Stigma trumps even the bottom line. There’s a fast-growing “silver market,” especially for products that promote “age-independence technology,” yet advertisers continue to pay a premium to target eighteen- to thirty-five-year year-olds. Despite the fact that people over 50 hold 70% of disposable income in the US, retailers are uneasy about stocking products for them and companies are leery of investing. Unless they’re selling health aids, brands don’t want to be associated with the no-longer-young set either. Just as telling is the resistance of older consumers themselves to buying products that might telegraph poor eyesight or balance.

Instead we blame ourselves for a vast range of circumstances not of our making and over which we have no control. Difficulties turn us into “problem people.” When labels are hard to read or handrails missing or containers hard to open, we fault ourselves for not being more limber or dexterous or better prepared. Watching an older person struggling to heave herself out of a low chair, we assume her leg muscles are weak or her balance is shot, instead of considering the inadequacies of seating so deep or low to the ground. If we see a teenager perched on a kindergartener’s chair, we don’t bemoan the fact that his legs got so huge. Kiddie chairs aren’t designed for teenagers any more than armchairs are designed for ninety-year-olds.

The issue is not competence, or incompetence, but it’s hard to keep sight of that in an ageist world. These obstacles are less of a problem than the underlying policies and prejudices that reduce access and independence. We blame our own aging, instead of the ageism that renders these natural transitions shameful and these barriers acceptable. Discrimination—not aging—is the barrier to full participation in the world around us.

From This Chair Rocks: A Manifesto Against Ageism by Ashton Applewhite. Copyright (c) 2019 by the author and reprinted by permission of Celadon Books, a division of Macmillan Publishing Group, LLC.

New York Times: “Opinion: In Defense of the Gerontocracy” — “Dianne Feinstein doesn’t get it. How could she? She’s 85. Ancient. She has had too many decades to resign herself to the status quo, and she won’t be around to watch the fires rage and the oceans boil. Step aside, Granny. Sturdier legs will lead the way.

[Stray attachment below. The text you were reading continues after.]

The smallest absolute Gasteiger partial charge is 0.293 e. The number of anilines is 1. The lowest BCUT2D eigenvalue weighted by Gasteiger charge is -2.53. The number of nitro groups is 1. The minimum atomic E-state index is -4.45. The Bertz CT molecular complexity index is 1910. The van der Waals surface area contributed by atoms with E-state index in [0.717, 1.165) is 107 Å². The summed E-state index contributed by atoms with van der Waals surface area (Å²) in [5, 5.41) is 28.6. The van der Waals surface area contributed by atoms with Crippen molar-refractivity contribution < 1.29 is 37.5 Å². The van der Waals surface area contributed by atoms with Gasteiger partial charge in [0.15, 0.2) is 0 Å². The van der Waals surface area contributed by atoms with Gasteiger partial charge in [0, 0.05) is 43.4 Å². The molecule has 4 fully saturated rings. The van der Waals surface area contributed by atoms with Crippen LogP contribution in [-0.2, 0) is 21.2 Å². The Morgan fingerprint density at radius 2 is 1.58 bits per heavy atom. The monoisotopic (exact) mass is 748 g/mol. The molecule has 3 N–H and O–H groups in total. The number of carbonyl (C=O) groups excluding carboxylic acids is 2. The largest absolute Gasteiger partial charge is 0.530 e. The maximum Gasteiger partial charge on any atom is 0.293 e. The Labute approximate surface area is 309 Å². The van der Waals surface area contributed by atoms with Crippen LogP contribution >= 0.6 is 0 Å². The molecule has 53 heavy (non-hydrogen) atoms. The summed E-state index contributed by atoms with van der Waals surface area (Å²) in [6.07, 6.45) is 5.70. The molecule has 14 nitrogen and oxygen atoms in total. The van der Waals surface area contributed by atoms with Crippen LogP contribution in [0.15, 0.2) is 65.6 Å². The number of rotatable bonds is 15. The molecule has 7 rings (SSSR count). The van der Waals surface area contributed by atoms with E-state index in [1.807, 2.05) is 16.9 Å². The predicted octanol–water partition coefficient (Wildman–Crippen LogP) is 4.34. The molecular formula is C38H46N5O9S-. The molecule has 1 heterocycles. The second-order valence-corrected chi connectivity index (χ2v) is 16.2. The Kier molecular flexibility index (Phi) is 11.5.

“That was the subtext — actually, that was the text — of the California senator’s clash with schoolchildren in her San Francisco office last week, as they lamented her coolness to the Green New Deal and she pushed back that she knows a thing or two. She’s right. She does. And while that’s largely a function of smarts, it’s also a function of age. The building blocks of wisdom are experiences, which come only with the passage of time.

“Nancy Pelosi is 78. There was a lot of hand-wringing about that in the buildup to the midterms. I participated in it, joining many younger Democrats who questioned her determination to become House speaker. How about some fresh energy and new blood?

“Thank heaven she swatted us away, because she smacks down Donald Trump more effectively than any other politician, and the reasons include her poise and steel, the kind forged by many battles over many years. They accrue as wrinkles do, with prolonged exposure to the elements.”

The Guardian: “America has become a gerontocracy. We must change that” — “The United States has a gerontocracy problem.

“This was clearly demonstrated in the recent hearings concerning Judge Brett Kavanaugh’s nomination to the supreme court, during which Chuck Grassley, the 85-year old chairman of the Senate’s judiciary committee, apologized to Kavanaugh for having to answer for his alleged crimes.

“The generation that once declared not to trust anyone over 30 now appears to trust few under 70, and this is true of both political parties.

“On the right, Donald Trump is 72, Senate majority leader Mitch McConnell is 76, and the ranking Republican senator, Orrin Hatch, is 84. And while the House speaker, Paul Ryan, is only 48, he is set to retire in November, leaving it open as to who will replace him.”

New York Magazine: “Millennials Need to Start Voting Before the Gerontocracy Kills Us All” — “The United States, circa 2018, looks like a place run by people who know they’re going to die soon.

“As ‘once in a lifetime’ storms crash over our coasts five times a year — and the White House’s own climate research suggests that human civilization is on pace to perish before Barron Trump — our government is subsidizing carbon emissions like there’s no tomorrow. Meanwhile, America’s infrastructure is already “below standard,” and set to further deteriorate, absent hundreds of billions of dollars in new investment. Many of our public schools can’t afford to stock their classrooms with basic supplies, pay their teachers a living wage, or keep their doors open five days a week. Child-care costs are skyrocketing, the birth rate is plunging, and the baby-boomers, retiring. And, amid it all, our congressional representatives recently decided that the best thing they could possibly do with $1.5 trillion of borrowed money was to give large tax breaks to people like themselves.

“There are many plausible explanations for why America has embraced ‘carpe diem’ as its governing philosophy. Our ruling political party is dominated by geriatric billionaires and millenarian Christians; our electoral system gives politicians little incentive to prioritize the nation’s long-term well-being over their constituents’ immediate gratification; and the conservative movement’s decades-long assault on ‘big government’ has constrained the public sector’s capacity to invest in the future. But all these causes of American misrule are informed and exacerbated by this overriding fact: Young people vote much less than those who aren’t long for this Earth.”

Stefano Kotsonis produced this hour for broadcast.

This article was originally published on